"PolicyDocument" : {
                        "Statement" : [{
                            "Effect" : "Allow",
                            "Action" : "*",
                            "Resource" : "*"
        "IAMUserAccessKey" : {
            "Type" : "AWS::IAM::AccessKey",
            "Properties" : {
                "UserName" : {
                    "Ref" : "IAMUser"
        "SecurityGroup" : {
            "Type" : "AWS::EC2::SecurityGroup",
            "Properties" : {
                "GroupDescription" : "Enable RDP",
                "SecurityGroupIngress" : [{
                    "IpProtocol" : "tcp",
                    "FromPort" : "3389",
                    "ToPort" : "3389",
                    "CidrIp" : ""
        "RunExecutable" : {
            "Type" : "AWS::EC2::Instance",
            "Metadata" : {
                "AWS::CloudFormation::Init" : {
                    "config" : {
                        "files" : {
                            "c:\\ToRun\\executable.exe" : {
                                "source" : {
                                    "Fn::Join" : ["/", ["", {
                                        "Ref" : "DeployS3Bucket"
                                    }, {
                                        "Ref" : "DeployS3Key"
                                "authentication" : "S3AccessCreds"
                        "commands" : {
                            "1-run-executable" : {
                                "command" : "c:\\ToRun\\executable.exe"
                "AWS::CloudFormation::Authentication" : {
                    "S3AccessCreds" : {
                        "type" : "S3",
                        "accessKeyId" : {
                            "Ref" : "IAMUserAccessKey"
                        "secretKey" : {
                            "Fn::GetAtt" : ["IAMUserAccessKey", "SecretAccessKey"]
                        "buckets" : [{
                            "Ref" : "DeployS3Bucket"
            "Properties" : {
                "KeyName" : {
                    "Ref" : "KeyName"
                "ImageId" : {
                    "Fn::FindInMap" : ["RegionToAMIMap", {
                        "Ref" : "AWS::Region"
                    }, "AMI"]
                "SecurityGroups" : [{
                    "Ref" : "SecurityGroup"
                "InstanceType" : {
                    "Ref" : "InstanceType"
                "UserData" : {
                    "Fn::Base64" : {
                        "Fn::Join" : ["", ["<script>\n", "cfn-init.exe -v -s ", {
                            "Ref" : "AWS::StackName"
                        }, " -r RunExecutable ", " --access-key ", {
                            "Ref" : "IAMUserAccessKey"
                        }, " --secret-key ", {
                            "Fn::GetAtt" : ["IAMUserAccessKey", "SecretAccessKey"]
                        }, "\n", "</script>"]]
    "Outputs" : {}
share|improve this answer

You can handle this in 2 ways,

  • Using winscp in Windows SFTP program.

    To access your Amazon server using SFTP on Windows, download a Windows SFTP application. Using WinSCP you’ll establish an SFTP session with your server. WinSCP offers some nice features that make it easy to work with your EC2 server. For example, a command in the button bar opens a PuTTY SSH terminal session using the same credentials you used for your SFTP session. (You can also launch a PuTTY session by clicking CTRL+P.).

  • Get an S3 bucket and mount on all your windows and linux EC2 instances. You should be able to upload and download the files to S3 bucket from your workstation, which are accessible to your instances.

share|improve this answer
As I said: I want 100% automated access. Both methods requires manual intervention (new instances are launched programmatically, following your advice means that I have to manually connect every time) I missing something here? – style-sheets Apr 19 '12 at 22:19
I was just mentioning the core method of connectivity. Here is more detailed steps. Option a> You write a batch script that takes your file & server_name as input. Then put it in your cron/task-manager as shown c:\scripts\upload.bat file_name server_name Option b> You map the S3 drive to both your client and server. Create a script that put files to the mapped drive. c:\scripts\upload.bat mapped_drive – Chakri Apr 20 '12 at 0:47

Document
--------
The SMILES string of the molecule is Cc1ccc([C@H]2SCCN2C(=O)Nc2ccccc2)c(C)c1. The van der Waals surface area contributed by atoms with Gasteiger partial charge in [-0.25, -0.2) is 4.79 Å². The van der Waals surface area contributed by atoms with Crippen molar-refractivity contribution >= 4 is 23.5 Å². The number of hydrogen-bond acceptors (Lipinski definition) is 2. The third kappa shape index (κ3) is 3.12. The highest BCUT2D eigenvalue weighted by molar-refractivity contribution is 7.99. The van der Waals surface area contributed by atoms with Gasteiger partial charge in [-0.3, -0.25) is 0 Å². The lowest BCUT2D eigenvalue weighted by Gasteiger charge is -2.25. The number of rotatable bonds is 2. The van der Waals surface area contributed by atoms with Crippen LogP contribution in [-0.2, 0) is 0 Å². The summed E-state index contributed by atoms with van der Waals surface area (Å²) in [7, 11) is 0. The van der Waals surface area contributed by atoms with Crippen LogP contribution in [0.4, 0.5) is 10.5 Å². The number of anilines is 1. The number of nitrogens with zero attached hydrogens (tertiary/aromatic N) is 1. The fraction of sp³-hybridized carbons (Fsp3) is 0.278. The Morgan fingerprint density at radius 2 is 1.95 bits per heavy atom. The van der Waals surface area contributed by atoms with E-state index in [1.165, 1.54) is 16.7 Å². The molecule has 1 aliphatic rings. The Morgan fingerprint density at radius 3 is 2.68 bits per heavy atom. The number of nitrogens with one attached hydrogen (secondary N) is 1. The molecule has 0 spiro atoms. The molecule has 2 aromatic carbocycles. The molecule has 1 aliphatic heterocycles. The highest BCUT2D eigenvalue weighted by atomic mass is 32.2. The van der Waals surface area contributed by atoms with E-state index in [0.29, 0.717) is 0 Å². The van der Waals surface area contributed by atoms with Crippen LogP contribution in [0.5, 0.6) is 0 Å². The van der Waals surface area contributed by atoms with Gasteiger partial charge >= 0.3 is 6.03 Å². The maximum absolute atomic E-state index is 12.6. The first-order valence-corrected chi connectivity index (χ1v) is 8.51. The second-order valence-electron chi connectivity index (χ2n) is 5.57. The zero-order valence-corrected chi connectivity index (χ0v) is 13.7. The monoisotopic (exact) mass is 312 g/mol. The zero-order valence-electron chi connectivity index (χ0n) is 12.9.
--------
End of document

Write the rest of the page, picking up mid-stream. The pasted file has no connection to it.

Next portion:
Oh I see. Nice idea, this should solve the upload part, but I still can't execute the EXE once it's uploaded to the Windows instance, can I? – style-sheets Apr 20 '12 at 10:54
The Windows SFTP provides windows ssh command. You can use that for any remote execution. Just like how you do it linux with ssh key exchange. – Chakri Apr 20 '12 at 14:02
Thank you Chakri, can you please expand on the SFTP connection? I researched it a lot, but it seems that, beside the SSH port opening in the EC2's security groups, it's not available out of the box (ie. I have to manually install something to get the SFTP to work) – style-sheets Apr 20 '12 at 21:19

I had do a similar automation for AWS for enterprise deployment back in 2011. Amazon cloud formation and opsworks where still under construction then.However we had successfully done deployment automation using dotnet for both linux and windows platform.The powershell and ftp model where ruled out becasue it was an enterprise environment and there was port restriction. Below are the approaches i used.

Note:This was web application

For linux deployment.

We used an open source project called sharpshell(sharpSSH).This is c# application which simpulates shell communication between windows and linux.Just need to supply the target aws address and security key to connect. We customized the app around our requirement

For windows

Having said that cloud formation API where still not available the and less documentation available by AWS. We used a workaround, webservice approach. Crearted a webservice which basically uploads a file to server and deploy. With this webserver hosted on amazaon windows server.Created a base image out of this and certificate. Finally a new instances created out of this image would have webservices hosted which could be called to upload the deployment package and install on that system.

Though the above startergies where not fool proof and had less controll. we achieved the functionality of cross platform direct deployment from windows to linux without using S3 buckets or powershell.

Please let me know if you require any clarification.

Cheers! Charles

share|improve this answer

Your Answer


By posting your answer, you agree to the privacy policy and terms of service.

Not the answer you're looking for? Browse other questions tagged or ask your own question.